More Details On New York Regulators' Attempt To Fine A PA Drilling Site

  • Scott Detrow

As we noted earlier this week, New York environmental regulators are levying a $187,500 fine against Buffalo-based U.S. Energy, for allegedly polluting a major trout stream.
The twist:  the natural gas wells in question are located in Pennsylvania, not New York.
The Albany Times-Union takes a look at the issue:

Investigations by DEC and the state Office of Parks, Recreation and Historic Preservation — conducted in August 2010, November 2010, September and December 2011, and this month — found the company’s roads upstream were covered in thick, heavy mud that was being washed by rain into the brook.
Located about 60 miles southeast of Buffalo, the 65,000-acre park attracts more than 1.8 million visitors annually. A designated trout stream, Yeager Brook was rendered “cloudy and gray” because of the pollution, according to DEC.
“This enforcement action should provide a strong deterrent to other oil and gas well operators in New York and neighboring states whose operations impact New York’s natural resources,” said DEC Deputy Commissioner and General Counsel Steven Russo. “We will not allow U.S. Energy’s actions in Pennsylvania to negatively impact New York’s waters.”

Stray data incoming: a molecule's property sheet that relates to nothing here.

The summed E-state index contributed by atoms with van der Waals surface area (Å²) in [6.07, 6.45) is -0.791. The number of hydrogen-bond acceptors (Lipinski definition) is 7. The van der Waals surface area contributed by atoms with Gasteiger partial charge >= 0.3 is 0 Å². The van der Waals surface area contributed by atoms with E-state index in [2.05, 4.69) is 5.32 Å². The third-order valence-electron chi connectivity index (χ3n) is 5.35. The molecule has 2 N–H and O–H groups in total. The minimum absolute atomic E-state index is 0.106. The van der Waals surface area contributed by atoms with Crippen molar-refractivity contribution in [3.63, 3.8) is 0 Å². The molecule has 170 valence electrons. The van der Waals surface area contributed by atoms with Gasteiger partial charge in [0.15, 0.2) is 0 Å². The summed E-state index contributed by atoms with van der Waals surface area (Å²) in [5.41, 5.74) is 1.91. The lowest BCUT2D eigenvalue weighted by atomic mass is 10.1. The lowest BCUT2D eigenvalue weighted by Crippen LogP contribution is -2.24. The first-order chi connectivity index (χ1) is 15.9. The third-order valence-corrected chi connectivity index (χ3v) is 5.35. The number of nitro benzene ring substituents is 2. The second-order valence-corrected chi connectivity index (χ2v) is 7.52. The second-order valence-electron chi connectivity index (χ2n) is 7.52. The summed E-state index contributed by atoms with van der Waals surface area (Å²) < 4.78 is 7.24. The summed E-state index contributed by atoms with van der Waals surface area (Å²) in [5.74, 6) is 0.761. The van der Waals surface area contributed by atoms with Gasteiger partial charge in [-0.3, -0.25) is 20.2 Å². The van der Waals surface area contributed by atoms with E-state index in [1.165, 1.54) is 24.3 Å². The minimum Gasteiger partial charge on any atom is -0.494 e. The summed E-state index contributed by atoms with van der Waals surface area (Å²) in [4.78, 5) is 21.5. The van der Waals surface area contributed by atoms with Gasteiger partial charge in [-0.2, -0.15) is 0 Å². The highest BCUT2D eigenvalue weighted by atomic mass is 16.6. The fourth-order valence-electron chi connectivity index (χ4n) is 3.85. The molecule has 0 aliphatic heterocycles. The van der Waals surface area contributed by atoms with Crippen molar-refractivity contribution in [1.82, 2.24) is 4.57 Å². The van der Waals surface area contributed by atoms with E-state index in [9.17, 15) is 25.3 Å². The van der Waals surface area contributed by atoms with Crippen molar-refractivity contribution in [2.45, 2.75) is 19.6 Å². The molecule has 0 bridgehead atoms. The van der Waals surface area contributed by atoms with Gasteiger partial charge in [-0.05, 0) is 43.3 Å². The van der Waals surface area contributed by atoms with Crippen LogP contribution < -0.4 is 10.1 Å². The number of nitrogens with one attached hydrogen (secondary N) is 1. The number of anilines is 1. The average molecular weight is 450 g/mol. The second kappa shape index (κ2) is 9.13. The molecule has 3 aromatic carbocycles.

The company tells the paper it will appeal the fine, since its operations are regulated by Pennsylvania’s Department of Environmental Protection, not New York’s Department of Environmental Conservation.
In fact, DEP did levy a $200,000 fine against U.S. Energy back in 2009.
An important note: the wells in question here do use hydraulic fracturing to extract natural gas, but they’re the much smaller vertical wells – not the horizontal operations most people associate with fracking.

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